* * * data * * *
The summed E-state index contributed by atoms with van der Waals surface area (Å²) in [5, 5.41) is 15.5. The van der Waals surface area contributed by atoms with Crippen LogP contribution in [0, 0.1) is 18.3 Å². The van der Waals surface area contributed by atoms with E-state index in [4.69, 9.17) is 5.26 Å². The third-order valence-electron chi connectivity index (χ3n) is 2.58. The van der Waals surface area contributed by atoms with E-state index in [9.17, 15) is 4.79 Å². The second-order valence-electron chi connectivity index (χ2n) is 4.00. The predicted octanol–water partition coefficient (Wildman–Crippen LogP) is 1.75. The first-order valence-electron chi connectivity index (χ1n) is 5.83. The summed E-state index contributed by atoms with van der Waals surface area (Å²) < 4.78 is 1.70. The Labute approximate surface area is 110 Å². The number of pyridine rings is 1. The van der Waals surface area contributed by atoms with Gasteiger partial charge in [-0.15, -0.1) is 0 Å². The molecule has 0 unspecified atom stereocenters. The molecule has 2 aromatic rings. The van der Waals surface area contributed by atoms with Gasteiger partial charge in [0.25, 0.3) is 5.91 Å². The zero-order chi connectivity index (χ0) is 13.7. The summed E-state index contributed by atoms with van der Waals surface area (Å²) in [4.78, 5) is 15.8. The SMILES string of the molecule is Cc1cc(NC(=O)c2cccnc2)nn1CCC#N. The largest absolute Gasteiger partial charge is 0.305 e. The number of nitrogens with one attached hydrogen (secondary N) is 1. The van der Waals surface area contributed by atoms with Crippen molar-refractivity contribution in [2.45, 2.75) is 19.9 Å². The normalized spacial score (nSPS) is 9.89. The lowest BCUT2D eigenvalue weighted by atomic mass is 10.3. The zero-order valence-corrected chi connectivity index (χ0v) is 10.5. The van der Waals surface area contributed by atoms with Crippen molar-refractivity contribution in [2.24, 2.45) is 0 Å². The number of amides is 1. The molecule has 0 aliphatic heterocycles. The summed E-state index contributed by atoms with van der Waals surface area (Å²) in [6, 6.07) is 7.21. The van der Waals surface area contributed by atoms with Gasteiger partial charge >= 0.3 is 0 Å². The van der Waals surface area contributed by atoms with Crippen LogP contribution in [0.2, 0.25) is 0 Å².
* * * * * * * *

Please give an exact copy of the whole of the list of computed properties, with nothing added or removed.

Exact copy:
The summed E-state index contributed by atoms with van der Waals surface area (Å²) in [5, 5.41) is 15.5. The van der Waals surface area contributed by atoms with Crippen LogP contribution in [0, 0.1) is 18.3 Å². The van der Waals surface area contributed by atoms with E-state index in [4.69, 9.17) is 5.26 Å². The third-order valence-electron chi connectivity index (χ3n) is 2.58. The van der Waals surface area contributed by atoms with E-state index in [9.17, 15) is 4.79 Å². The second-order valence-electron chi connectivity index (χ2n) is 4.00. The predicted octanol–water partition coefficient (Wildman–Crippen LogP) is 1.75. The first-order valence-electron chi connectivity index (χ1n) is 5.83. The summed E-state index contributed by atoms with van der Waals surface area (Å²) < 4.78 is 1.70. The Labute approximate surface area is 110 Å². The number of pyridine rings is 1. The van der Waals surface area contributed by atoms with Gasteiger partial charge in [-0.15, -0.1) is 0 Å². The molecule has 0 unspecified atom stereocenters. The molecule has 2 aromatic rings. The van der Waals surface area contributed by atoms with Gasteiger partial charge in [0.25, 0.3) is 5.91 Å². The zero-order chi connectivity index (χ0) is 13.7. The summed E-state index contributed by atoms with van der Waals surface area (Å²) in [4.78, 5) is 15.8. The SMILES string of the molecule is Cc1cc(NC(=O)c2cccnc2)nn1CCC#N. The largest absolute Gasteiger partial charge is 0.305 e. The number of nitrogens with one attached hydrogen (secondary N) is 1. The van der Waals surface area contributed by atoms with Crippen molar-refractivity contribution in [2.45, 2.75) is 19.9 Å². The normalized spacial score (nSPS) is 9.89. The lowest BCUT2D eigenvalue weighted by atomic mass is 10.3. The zero-order valence-corrected chi connectivity index (χ0v) is 10.5. The van der Waals surface area contributed by atoms with Crippen molar-refractivity contribution in [2.24, 2.45) is 0 Å². The number of amides is 1. The molecule has 0 aliphatic heterocycles. The summed E-state index contributed by atoms with van der Waals surface area (Å²) in [6, 6.07) is 7.21. The van der Waals surface area contributed by atoms with Gasteiger partial charge >= 0.3 is 0 Å². The van der Waals surface area contributed by atoms with Crippen LogP contribution in [0.2, 0.25) is 0 Å².